Why are mental health problems elevated among graduate students?
Higher Education website Wonkhe also found that loneliness levels are elevated in ‘Black and Minority Ethnic’ students (and also in disabled students and international students). Both the Evans and Wonkhe studies further confirm that mental illness is often exacerbated by marginalization.
What affects the mental health of researchers?
From my lived experience, the observations I’ve made, and the conversations I’ve had with colleagues who themselves have struggled with mental health, I expatiate below upon two factors that affect the mental health of researchers and which can be targeted as avenues for solution.
In facilitating a discussion about how HEIs can support the diverse population within their walls who may be suffering with mental illness, we need to consider intersections of oppression. What this means is that depending on the context, for example, it may not always be adequate to simply lump all women researchers within a cohort and study ‘mental stressors that affect women researchers’. There needs to be a consideration of other avenues of marginalization (other than sexism alone) that have an interplay with these stressors, such as racism, homophobia and queerphobia, transphobia, and ableism to name a few. Therefore, the information gleaned may give a truer representation of lived experience which will in turn inform more nuanced solutions.
Senior Psychologist at Pearn Kandola, Guilaine Kinouani recently wrote an essay detailing the racism that her children face in school, which I found moving. The racism her children, and many like them, are subjected to in 2019 echoes what many others have faced through time, and still face within HEIs. It is thus crucial that research culture does not cause more harm to already-marginalized individuals, and in fact, that there be support to help them achieve their personal best in studies and research together with tackling institutional social injustice.
Guilaine Kinouani explains further, and unknowingly validates many of my feelings about my experiences throughout my research career:
Several factors influence the psychological health of students. Going to University is a transition move and transitions are associated with increased stress and the risk of psychological distress. Students must contend with many changes from living independently, often far away from social and family support systems, to coping with an unknown environment or culture, to mastering a new subject matter or discipline and the associated academic pressures.
This was the case with me. I was born and raised in Nigeria, then moved to Johannesburg, South Africa (with my older sister) to study for six years. While I absolutely loved the University of Johannesburg and am quite content with the standard of education I received, finances meant I was only able to visit my family once a year. This homesickness, in addition to heightened anxiety and sleep anxiety, took a toll on my everyday happiness. Guilaine Kinouani adds:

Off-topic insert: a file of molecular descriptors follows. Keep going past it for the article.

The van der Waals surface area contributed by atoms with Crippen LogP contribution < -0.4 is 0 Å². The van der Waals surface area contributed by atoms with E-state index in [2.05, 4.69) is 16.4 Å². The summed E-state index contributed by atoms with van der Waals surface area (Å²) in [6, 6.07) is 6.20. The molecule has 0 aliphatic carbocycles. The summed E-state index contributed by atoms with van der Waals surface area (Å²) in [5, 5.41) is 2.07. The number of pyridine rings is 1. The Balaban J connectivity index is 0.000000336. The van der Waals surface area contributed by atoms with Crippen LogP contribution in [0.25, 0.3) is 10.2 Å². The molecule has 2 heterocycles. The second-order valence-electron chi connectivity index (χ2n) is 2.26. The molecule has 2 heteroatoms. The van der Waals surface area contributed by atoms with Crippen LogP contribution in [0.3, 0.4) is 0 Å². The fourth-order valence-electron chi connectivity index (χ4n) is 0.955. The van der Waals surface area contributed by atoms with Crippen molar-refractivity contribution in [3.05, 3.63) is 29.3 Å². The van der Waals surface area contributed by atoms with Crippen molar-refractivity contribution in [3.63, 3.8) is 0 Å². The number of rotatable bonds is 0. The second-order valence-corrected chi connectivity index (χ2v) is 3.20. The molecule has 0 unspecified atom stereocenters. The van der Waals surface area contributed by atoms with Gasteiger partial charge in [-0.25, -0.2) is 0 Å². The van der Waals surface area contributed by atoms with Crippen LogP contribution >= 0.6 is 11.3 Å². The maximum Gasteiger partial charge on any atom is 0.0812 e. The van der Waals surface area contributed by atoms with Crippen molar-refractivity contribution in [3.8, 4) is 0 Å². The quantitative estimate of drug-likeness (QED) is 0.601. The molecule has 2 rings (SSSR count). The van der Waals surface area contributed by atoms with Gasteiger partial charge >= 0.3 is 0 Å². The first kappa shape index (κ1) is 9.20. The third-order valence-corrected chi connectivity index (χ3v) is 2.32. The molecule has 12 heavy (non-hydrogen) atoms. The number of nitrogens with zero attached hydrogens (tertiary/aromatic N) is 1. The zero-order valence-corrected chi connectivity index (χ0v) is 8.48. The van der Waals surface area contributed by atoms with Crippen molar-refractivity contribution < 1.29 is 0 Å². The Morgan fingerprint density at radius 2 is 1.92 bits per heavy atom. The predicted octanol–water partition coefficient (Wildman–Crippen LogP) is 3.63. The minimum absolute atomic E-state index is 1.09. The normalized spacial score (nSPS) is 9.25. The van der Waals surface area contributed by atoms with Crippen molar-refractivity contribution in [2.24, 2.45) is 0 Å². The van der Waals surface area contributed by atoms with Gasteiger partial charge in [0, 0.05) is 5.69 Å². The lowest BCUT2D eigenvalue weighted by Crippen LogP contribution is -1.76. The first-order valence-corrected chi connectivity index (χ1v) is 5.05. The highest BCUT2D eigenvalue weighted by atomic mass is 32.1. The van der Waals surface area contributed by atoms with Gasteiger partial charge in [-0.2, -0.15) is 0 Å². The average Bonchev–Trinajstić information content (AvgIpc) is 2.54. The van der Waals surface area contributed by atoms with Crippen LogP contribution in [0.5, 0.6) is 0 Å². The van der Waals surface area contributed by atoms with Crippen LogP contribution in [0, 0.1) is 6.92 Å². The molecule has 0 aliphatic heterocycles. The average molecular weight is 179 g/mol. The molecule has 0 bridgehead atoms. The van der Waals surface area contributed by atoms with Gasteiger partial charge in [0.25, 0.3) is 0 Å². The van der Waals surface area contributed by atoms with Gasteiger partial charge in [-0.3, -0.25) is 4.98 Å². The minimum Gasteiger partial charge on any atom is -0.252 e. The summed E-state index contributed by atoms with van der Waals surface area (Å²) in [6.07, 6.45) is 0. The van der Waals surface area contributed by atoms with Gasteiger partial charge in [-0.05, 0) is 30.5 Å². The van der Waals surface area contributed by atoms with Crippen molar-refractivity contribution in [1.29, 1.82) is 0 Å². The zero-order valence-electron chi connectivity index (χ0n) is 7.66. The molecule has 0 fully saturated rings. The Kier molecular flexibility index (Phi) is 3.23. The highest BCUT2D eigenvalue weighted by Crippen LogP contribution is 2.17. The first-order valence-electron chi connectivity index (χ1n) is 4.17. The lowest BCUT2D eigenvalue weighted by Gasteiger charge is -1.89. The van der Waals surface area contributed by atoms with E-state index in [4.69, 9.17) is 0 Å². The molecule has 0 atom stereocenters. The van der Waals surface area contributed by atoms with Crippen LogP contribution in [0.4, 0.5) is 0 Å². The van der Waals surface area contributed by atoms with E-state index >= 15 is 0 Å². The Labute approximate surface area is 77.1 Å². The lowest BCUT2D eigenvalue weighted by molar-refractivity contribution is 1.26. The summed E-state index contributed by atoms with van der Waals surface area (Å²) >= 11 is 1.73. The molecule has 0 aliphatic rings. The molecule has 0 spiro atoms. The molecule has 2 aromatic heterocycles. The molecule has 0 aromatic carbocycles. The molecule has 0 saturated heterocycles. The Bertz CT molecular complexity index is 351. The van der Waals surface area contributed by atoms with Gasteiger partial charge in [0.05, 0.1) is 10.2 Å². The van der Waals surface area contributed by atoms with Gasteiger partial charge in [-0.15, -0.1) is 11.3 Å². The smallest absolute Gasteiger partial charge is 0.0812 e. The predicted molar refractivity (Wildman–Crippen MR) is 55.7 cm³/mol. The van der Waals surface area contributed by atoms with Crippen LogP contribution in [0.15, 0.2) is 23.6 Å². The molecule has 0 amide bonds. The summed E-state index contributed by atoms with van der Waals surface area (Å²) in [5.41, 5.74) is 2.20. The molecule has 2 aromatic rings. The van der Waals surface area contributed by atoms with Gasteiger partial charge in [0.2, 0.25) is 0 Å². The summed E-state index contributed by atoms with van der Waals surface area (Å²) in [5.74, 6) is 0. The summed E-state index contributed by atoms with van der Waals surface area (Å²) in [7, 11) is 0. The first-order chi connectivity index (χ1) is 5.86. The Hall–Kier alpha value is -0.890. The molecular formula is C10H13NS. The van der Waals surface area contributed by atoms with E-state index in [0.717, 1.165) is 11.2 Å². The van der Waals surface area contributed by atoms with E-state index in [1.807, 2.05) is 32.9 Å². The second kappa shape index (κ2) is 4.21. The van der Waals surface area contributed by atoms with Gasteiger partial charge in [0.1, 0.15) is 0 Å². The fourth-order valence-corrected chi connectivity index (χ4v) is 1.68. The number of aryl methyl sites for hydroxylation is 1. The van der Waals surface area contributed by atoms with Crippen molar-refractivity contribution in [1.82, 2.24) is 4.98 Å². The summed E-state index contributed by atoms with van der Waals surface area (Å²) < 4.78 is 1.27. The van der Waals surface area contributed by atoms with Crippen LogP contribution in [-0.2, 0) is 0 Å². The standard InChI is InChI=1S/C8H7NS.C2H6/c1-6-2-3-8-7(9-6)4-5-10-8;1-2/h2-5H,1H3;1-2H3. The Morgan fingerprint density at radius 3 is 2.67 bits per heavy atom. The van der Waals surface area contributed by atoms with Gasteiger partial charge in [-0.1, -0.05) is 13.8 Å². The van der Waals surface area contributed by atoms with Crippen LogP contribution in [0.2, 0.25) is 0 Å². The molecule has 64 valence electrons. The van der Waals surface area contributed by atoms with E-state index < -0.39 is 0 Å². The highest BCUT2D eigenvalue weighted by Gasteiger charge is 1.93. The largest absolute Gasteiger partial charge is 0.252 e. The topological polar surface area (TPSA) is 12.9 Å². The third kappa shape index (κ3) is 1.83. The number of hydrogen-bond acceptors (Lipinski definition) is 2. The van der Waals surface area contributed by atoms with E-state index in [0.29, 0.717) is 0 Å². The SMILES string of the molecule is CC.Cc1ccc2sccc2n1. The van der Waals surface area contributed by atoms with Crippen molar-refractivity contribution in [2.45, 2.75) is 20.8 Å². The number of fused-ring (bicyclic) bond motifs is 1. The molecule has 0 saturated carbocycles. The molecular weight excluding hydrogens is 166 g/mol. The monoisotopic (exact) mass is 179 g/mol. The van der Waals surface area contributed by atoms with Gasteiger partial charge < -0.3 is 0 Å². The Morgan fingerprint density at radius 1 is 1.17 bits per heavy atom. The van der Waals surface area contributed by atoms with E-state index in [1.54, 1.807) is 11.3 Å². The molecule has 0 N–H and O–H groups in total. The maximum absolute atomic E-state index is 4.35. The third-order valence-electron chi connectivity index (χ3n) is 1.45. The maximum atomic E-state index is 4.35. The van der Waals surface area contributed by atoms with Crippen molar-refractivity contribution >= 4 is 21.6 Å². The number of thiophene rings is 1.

Further, there are anxieties many have about money, debts, careers and often unspoken fears about the future. Added to this are common negative experiences and structural issues related to axes of identity and intersectionality factors such race and/or disability so students from marginalised groups are at even greater risk is psychological distress or ill health. Indeed, such students often experience University spaces as violent, if not traumatic.
Dr. Kay Guccione, National Teaching Fellow at The University of Sheffield, emphasizes the need to capture specific experiences and echoes Guilaine Kinouani’s call for consideration of how marginalization affects mental health within academia:
We need much more information about which groups of students are experiencing the poorest mental health — universities should be asking what’s happening for disabled or chronically ill PGRs experiencing poverty through unpaid sick leave or who can’t afford to take time off; what’s happening for single parents who’ve travelled to the UK and are balancing a busy home life with PhD study in the context of a national environment hostile to immigration; what’s going on for postgrad students who are studying part time, remotely, and around full time jobs? I would like to see universities listen hard to hear the voices of atypical and marginalised groups of research students to understand the diversity of intersecting experiences.
Another very crucial aspect in an academic’s life is their relationship with their supervisor. In the cohort surveyed by Evans et al. (2018), approximately half the students with anxiety and depression reported a poor relationship with their Principal Investigator (PI). This relationship between student and supervisor is critical to building trust and ensuring as smooth a research career as possible.